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2Physics Quote:
"Many of the molecules found by ROSINA DFMS in the coma of comet 67P are compatible with the idea that comets delivered key molecules for prebiotic chemistry throughout the solar system and in particular to the early Earth increasing drastically the concentration of life-related chemicals by impact on a closed water body. The fact that glycine was most probably formed on dust grains in the presolar stage also makes these molecules somehow universal, which means that what happened in the solar system could probably happen elsewhere in the Universe."
-- Kathrin Altwegg and the ROSINA Team

(Read Full Article: "Glycine, an Amino Acid and Other Prebiotic Molecules in Comet 67P/Churyumov-Gerasimenko"

Sunday, April 19, 2015

Percolation in Laser Filamentation

Wahb Ettoumi

Author: Wahb Ettoumi
Affiliation: GAP-Biophotonics, University of Geneva, Switzerland.
Other coauthors of the PRL paper: Jérôme Kasparian (left) and Jean-Pierre Wolf.

The discovery of laser filamentation can be attributed to M. Hercher [1], who observed damage tracks along the laser path in crystals. Later, the filamentation phenomenon was shown for a laser propagating in air (For a review, see Ref.[2]). For the first time, the optical power at hand could allow one to witness a new type of light propagation based on the Kerr effect, a non-linear phenomenon which acts as a focusing lens and overcomes the beam natural diffraction. As a consequence, the propagation medium is ionized, and produces a plasma filament of tens of microns wide, which can be sustained over meters in air.

The beam collapse is eventually stopped by this newly created plasma, which acts as a defocusing lens, and counter-balances the Kerr effect. This subtile equilibrium is broken when the energy losses along the propagation cause the Kerr effect to be negligible again, and the beam finally diffracts.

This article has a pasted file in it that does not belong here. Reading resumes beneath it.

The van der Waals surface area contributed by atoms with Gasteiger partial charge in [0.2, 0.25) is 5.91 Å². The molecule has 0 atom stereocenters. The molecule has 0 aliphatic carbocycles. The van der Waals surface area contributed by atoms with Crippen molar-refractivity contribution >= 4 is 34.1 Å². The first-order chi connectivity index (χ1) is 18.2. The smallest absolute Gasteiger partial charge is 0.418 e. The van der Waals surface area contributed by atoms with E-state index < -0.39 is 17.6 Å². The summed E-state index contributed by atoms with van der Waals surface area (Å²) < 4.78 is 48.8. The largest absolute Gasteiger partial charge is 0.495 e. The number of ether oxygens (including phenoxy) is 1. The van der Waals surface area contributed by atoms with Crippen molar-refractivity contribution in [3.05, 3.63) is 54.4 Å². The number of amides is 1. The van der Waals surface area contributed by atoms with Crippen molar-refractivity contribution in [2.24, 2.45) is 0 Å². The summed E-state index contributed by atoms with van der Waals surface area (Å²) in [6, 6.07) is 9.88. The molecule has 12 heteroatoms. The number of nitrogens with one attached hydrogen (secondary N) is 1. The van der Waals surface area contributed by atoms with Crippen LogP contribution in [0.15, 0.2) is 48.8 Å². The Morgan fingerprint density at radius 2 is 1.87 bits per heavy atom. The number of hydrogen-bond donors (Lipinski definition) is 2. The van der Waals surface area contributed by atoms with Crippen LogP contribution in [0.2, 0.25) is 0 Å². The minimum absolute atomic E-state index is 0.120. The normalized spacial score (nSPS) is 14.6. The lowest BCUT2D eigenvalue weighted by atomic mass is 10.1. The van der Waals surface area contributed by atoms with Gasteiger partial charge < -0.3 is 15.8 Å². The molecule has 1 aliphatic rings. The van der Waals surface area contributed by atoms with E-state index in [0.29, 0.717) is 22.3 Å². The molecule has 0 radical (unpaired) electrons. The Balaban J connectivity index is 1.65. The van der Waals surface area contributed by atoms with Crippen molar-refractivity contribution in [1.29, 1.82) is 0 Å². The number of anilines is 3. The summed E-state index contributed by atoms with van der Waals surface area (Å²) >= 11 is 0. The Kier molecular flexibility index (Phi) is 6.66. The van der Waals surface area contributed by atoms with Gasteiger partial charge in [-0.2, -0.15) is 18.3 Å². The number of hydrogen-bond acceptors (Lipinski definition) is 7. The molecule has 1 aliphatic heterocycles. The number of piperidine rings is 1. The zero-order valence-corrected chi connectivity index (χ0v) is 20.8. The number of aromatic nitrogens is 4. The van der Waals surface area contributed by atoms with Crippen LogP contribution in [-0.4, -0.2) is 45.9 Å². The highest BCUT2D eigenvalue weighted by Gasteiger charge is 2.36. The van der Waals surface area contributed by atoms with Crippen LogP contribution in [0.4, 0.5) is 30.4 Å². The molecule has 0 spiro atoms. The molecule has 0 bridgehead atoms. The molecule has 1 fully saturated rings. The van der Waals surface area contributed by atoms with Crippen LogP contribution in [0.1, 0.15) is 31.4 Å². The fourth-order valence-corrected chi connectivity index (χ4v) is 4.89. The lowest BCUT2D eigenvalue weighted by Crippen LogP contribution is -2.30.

Image 1

For powers largely exceeding the critical power needed for the observation of a single filament, the initial beam inhomogeneities seed the emergence of many single filaments, as if many small beamlets were each undergoing filamentation. In 2010, an experimental campaign in Dresden [3] was aimed at characterizing the number of filaments with respect to the initial power (Image 1). However, we only noticed until recently the similarity between the laser burns obtained there on photographic paper and the numerical simulations of systems relevant to the statistical physics community. More particularly, we decided to probe the resemblance of the experimental recordings with percolation patterns.

Initially, the laser beam exhibits a noisy profile, but with rather small fluctuations around an average fluence. As the laser propagates, the Kerr effect drives the light to concentrate more and more around the peaks of the highest amplitude, leading to the clustering of light into islands of different sizes, each one potentially holding one or multiple filaments.

Image 2

At larger distances, typically of several meters in usual experimental setups, the energy flux towards the inner cores of the multiple filaments causes the fluence islands to shrink in size, destroying the previously well held light clusters into smaller, disconnected parts (Image 2). At higher distances, the losses due to the medium's absorption eventually wipe out the smallest clusters.

Because of the lack of experimental data, we turned to the numerical simulation of the non-linear Schrödinger equation, well-known for its remarkable agreement with real filamentation experiments. We showed [4] that the precise way light clusters depending to each other is a phase transition: we measured a set of seven critical exponents governing the pattern dynamics at the vicinity of the transition between a fully connected state and a non-connected one. The similarity with the percolation universality class is striking, but the clusters' size distribution in the laser case exhibits a finite cut-off physically associated to fluence islands withholding a single filament (their area is approx. 2 mm2).

An interesting issue subsists, however. The finite-size scaling techniques we used are intrinsically equilibrium methods, so that we implicitely assumed that each slice during the laser propagation could be treated as a statistical equilibrium of a given system. But the laser obviously evolves in time, and is not trapped into a quasi-stationary state, nor a fluctuating equilibrium. A hand waving argument can be drawn by saying that the evolution is quasi-static, but a correct theoretical argument remains to be found.

[1] M. Hercher, "Laser-induced damage in transparent media". Journal of Optical Society of America, 54, 563 (1964).
[2] A. Couairon, A. Mysyrowicz, "Femtosecond filamentation in transparent media". Physics Report, 441, 47-189 (2007). Abstract.
[3] S. Henin, Y. Petit, J. Kasparian, J.-P. Wolf, A. Jochmann, S. D. Kraft, S. Bock, U. Schramm, R. Sauerbrey, W. M. Nakaema, K. Stelmaszczyk, P. Rohwetter, L. Wöste, C.-L. Soulez, S. Mauger, L. Bergé, S. Skupin, "Saturation of the filament density of ultrashort intense laser pulses in air". Applied Physics B, 100, 77 (2010). Abstract.
[4] W. Ettoumi, J. Kasparian, J.-P. Wolf, "Laser Filamentation as a New Phase Transition Universality Class". Physical Review Letters, 114, 063903 (2015). Abstract.



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